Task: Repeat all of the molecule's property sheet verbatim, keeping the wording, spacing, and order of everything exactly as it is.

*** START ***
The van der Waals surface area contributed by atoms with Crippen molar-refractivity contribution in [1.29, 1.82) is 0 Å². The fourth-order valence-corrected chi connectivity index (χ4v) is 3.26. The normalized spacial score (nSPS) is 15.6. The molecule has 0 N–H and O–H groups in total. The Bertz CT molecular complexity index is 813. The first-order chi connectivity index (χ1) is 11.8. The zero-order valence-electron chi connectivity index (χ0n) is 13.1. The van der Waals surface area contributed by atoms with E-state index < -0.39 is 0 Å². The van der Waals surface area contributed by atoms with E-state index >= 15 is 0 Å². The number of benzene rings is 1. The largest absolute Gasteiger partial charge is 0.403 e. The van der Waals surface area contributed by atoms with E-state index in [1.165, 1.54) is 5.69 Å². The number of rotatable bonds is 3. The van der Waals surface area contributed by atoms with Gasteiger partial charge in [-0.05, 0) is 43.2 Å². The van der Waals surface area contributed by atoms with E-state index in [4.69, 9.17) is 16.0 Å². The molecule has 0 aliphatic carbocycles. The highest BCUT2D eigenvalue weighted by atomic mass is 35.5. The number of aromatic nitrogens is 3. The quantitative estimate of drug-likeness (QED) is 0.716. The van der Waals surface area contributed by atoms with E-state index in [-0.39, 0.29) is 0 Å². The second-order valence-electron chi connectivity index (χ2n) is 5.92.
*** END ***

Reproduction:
The van der Waals surface area contributed by atoms with Crippen molar-refractivity contribution in [1.29, 1.82) is 0 Å². The fourth-order valence-corrected chi connectivity index (χ4v) is 3.26. The normalized spacial score (nSPS) is 15.6. The molecule has 0 N–H and O–H groups in total. The Bertz CT molecular complexity index is 813. The first-order chi connectivity index (χ1) is 11.8. The zero-order valence-electron chi connectivity index (χ0n) is 13.1. The van der Waals surface area contributed by atoms with E-state index < -0.39 is 0 Å². The van der Waals surface area contributed by atoms with E-state index >= 15 is 0 Å². The number of benzene rings is 1. The largest absolute Gasteiger partial charge is 0.403 e. The van der Waals surface area contributed by atoms with E-state index in [1.165, 1.54) is 5.69 Å². The number of rotatable bonds is 3. The van der Waals surface area contributed by atoms with Gasteiger partial charge in [-0.05, 0) is 43.2 Å². The van der Waals surface area contributed by atoms with E-state index in [4.69, 9.17) is 16.0 Å². The molecule has 0 aliphatic carbocycles. The highest BCUT2D eigenvalue weighted by atomic mass is 35.5. The number of aromatic nitrogens is 3. The quantitative estimate of drug-likeness (QED) is 0.716. The van der Waals surface area contributed by atoms with E-state index in [-0.39, 0.29) is 0 Å². The second-order valence-electron chi connectivity index (χ2n) is 5.92.